In the past few years, I have seen a lot of articles that suggest business meetings should be limited to just 30 minutes. After spending years in meetings lasting up to four hours, the 30-minute meeting sounds like a dream come true.
Unfortunately, it can be easier said that done, especially when you have a client or colleague who wants to spend 20-40 minutes of every meeting telling you about a kid’s soccer game, a newfound interest in home-brewing, or any other non-business related sidebar.
Of course, it is a good idea to build a strong relationship with colleagues and clients, and that can involve small talk, but sometimes it is important to save those conversations for holiday parties and happy hour. When it is time to get down to business, a shorter meeting is not only timesaving but often more effective and focused. Here are a few tips on how to master the art of the 30-minute meeting:
- Establish hard rules about the beginning and ending time of the meeting. If you are dealing with someone who tends to go over time, let him know that you have another appointment soon after your meeting and that it is important for you to get started on time so that you can give that person your full attention. In addition, show the same respect for your colleague or client, and be on time.
- Create a clear agenda and email it ahead of time to everyone attending the meeting. Be sure to make sure all topics can be covered in a short amount of time, and set clear goals for what you would like to achieve during the meeting. If you are meeting with a client, ask the client to write down questions and send them to you before the meeting so you can have answers ready.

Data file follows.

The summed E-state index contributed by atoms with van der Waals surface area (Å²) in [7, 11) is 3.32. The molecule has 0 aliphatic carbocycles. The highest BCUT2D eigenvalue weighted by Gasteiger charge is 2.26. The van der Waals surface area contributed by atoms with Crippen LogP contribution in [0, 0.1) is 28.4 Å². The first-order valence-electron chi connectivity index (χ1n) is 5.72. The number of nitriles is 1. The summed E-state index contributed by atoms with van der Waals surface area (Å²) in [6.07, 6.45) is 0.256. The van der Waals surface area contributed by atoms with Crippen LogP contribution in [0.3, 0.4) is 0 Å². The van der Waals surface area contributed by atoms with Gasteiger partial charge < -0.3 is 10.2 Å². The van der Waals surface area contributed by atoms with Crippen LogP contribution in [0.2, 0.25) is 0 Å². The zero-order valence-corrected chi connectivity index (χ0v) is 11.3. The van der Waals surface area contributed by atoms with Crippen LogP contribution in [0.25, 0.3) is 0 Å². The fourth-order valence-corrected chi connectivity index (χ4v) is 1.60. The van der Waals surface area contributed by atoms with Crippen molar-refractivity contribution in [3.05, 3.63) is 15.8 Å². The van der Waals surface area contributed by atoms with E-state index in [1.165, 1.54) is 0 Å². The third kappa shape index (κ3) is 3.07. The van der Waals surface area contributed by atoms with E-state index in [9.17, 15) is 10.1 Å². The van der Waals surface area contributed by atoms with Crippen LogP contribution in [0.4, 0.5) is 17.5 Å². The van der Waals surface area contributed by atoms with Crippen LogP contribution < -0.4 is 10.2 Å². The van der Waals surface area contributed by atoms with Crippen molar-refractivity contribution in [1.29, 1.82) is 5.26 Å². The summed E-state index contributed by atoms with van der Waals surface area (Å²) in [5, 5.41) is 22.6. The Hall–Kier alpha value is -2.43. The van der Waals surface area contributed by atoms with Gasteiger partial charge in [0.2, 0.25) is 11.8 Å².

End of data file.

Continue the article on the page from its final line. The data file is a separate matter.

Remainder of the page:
- Before the meeting begins: Remind attendees that you have a time limit and request that everyone stick to the agenda. Then, remove distractions. Turn off your ringer, put a do not disturb sign on the door, and close out your email inbox. It’s just thirty minutes; interruptions can wait.
- During the meeting: Stick to the agenda and discuss topics in an orderly fashion. Avoid tangents and establish action items for any goals that cannot be achieved during the meeting. Assign action items to each person in the meeting, and create a clear timeline for when these action items should be completed.
- At the end of the meeting: Pay attention to your clock. Once you have just 5 minutes left in the meeting, politely wrap up the meeting by scheduling time for a follow up and briefly summarizing action items.
- Immediately after the meeting: Send a quick email to everyone who attended summarizing action items, deadlines and the follow up.
- (Optional) Still interested in hearing about that soccer game or home brew? Invite you colleague to join you for happy hour, host a client appreciation dinner, or build some free time into your monthly status update calls.